Merely stating the intention to be trauma-informed is however not enough to guarantee good outcomes. Further, given the diversity of traumatic experiences and trauma survivors, it is hard to define a narrow set of behaviours that will be appropriate in all circumstances. A better approach is to use a set of guiding principles which can be flexibly applied to unique situations and people.

Understanding the importance of this topic, the Substance Abuse and Mental Health Service Association (SAMHSA) has created guidance for a trauma-informed approach to care (2014). Their work provides some key definitions as well as a set of core principles, including:

  • Safety
  • Trustworthiness and Transparency
  • Collaboration and mutuality
  • Empowerment
  • Voice and choice
  • Peer Support
  • Cultural, historical and gender issues

A trauma-informed treatment approach looks at an individual’s experiences and past traumas to better understand and address their current physical and emotional challenges. This approach prioritizes creating a safe and supportive therapeutic environment where the client feels comfortable sharing openly. A truly trauma-informed approach remembers that it’s not just the clients but members of staff, trauma survivors and leadership who are vital. Over time, across unique situations, these core principles can transform and heal relationships, organizations, and perhaps those you have experienced trauma.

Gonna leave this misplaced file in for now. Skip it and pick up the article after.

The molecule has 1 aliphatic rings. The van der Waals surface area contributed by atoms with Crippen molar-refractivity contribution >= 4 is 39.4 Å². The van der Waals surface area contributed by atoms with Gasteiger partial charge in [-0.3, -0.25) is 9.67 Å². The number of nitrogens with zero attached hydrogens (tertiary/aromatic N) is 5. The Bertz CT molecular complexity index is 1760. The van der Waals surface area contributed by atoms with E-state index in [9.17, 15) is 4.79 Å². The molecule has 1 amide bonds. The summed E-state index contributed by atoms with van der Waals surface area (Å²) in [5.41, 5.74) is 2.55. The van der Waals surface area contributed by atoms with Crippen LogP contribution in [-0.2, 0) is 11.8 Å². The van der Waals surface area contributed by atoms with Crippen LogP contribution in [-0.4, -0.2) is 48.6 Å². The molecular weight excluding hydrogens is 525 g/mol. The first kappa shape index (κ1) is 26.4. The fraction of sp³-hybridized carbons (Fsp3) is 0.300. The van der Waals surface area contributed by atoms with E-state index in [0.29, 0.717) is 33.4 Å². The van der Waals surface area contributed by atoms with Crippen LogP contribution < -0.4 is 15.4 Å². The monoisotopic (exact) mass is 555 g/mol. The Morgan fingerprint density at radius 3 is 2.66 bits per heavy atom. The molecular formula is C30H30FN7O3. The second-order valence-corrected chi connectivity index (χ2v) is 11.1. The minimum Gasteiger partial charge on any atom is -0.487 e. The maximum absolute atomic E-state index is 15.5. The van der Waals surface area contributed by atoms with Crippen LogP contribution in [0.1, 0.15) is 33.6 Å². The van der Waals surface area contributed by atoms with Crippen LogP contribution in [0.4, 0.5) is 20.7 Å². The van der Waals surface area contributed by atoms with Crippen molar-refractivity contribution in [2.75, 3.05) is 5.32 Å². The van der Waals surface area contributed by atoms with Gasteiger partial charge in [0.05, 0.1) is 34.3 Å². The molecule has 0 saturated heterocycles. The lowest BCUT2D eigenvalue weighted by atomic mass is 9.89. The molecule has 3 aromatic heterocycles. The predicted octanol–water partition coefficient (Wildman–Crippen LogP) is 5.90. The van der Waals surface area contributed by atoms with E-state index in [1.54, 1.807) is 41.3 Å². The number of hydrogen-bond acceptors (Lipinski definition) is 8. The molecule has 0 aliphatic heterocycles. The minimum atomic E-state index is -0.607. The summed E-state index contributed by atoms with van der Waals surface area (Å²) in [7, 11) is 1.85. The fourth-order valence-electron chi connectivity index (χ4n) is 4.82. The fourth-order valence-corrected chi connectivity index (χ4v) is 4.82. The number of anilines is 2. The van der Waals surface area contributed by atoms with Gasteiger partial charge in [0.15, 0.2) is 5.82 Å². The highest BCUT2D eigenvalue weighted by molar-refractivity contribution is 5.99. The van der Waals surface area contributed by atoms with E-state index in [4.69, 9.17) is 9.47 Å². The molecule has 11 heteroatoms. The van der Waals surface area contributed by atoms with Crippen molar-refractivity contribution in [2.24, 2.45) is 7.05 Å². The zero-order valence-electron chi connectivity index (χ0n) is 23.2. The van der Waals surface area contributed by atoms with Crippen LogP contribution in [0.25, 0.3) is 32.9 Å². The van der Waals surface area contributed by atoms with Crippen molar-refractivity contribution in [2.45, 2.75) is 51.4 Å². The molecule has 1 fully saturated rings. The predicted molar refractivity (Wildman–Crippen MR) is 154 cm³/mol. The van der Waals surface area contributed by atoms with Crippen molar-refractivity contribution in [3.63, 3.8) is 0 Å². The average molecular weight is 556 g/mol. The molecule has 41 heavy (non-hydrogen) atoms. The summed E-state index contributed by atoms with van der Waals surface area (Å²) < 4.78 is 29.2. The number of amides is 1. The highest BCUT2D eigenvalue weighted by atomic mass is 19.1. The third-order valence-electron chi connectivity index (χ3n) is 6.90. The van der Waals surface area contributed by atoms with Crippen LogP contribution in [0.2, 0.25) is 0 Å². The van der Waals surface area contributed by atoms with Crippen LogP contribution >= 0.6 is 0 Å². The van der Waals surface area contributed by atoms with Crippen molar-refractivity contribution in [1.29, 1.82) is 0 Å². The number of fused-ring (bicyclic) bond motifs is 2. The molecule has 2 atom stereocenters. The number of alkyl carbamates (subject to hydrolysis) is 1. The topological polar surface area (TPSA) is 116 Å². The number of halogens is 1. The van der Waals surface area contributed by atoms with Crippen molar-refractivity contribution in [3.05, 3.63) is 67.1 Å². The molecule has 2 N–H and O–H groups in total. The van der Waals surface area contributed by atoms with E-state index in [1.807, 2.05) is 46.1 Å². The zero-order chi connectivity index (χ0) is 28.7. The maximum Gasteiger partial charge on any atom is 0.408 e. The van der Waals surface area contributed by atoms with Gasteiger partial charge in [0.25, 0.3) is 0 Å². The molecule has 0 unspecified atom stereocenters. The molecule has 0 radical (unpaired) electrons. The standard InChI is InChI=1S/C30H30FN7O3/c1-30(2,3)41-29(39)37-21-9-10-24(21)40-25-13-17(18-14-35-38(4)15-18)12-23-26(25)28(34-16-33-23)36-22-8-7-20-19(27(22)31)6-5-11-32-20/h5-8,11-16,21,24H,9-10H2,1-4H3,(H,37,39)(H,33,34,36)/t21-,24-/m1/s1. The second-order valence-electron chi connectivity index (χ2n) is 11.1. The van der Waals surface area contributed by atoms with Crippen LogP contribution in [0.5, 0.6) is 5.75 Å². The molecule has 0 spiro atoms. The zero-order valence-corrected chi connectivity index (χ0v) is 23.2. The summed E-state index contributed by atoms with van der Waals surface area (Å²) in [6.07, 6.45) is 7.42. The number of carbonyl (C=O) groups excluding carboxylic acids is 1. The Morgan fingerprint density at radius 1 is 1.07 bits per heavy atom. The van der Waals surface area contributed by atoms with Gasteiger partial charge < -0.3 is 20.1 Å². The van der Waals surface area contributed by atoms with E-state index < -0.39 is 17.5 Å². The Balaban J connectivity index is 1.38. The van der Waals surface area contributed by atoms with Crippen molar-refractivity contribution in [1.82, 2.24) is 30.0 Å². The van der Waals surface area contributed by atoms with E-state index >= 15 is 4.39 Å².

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There were 289,215 adults in contact with drug and alcohol services between April 2021 and March 2022. Paul Dent, Strategic Engagement Lead at Gordon Moody discusses the link between maladaptive coping issues and addictive disorders.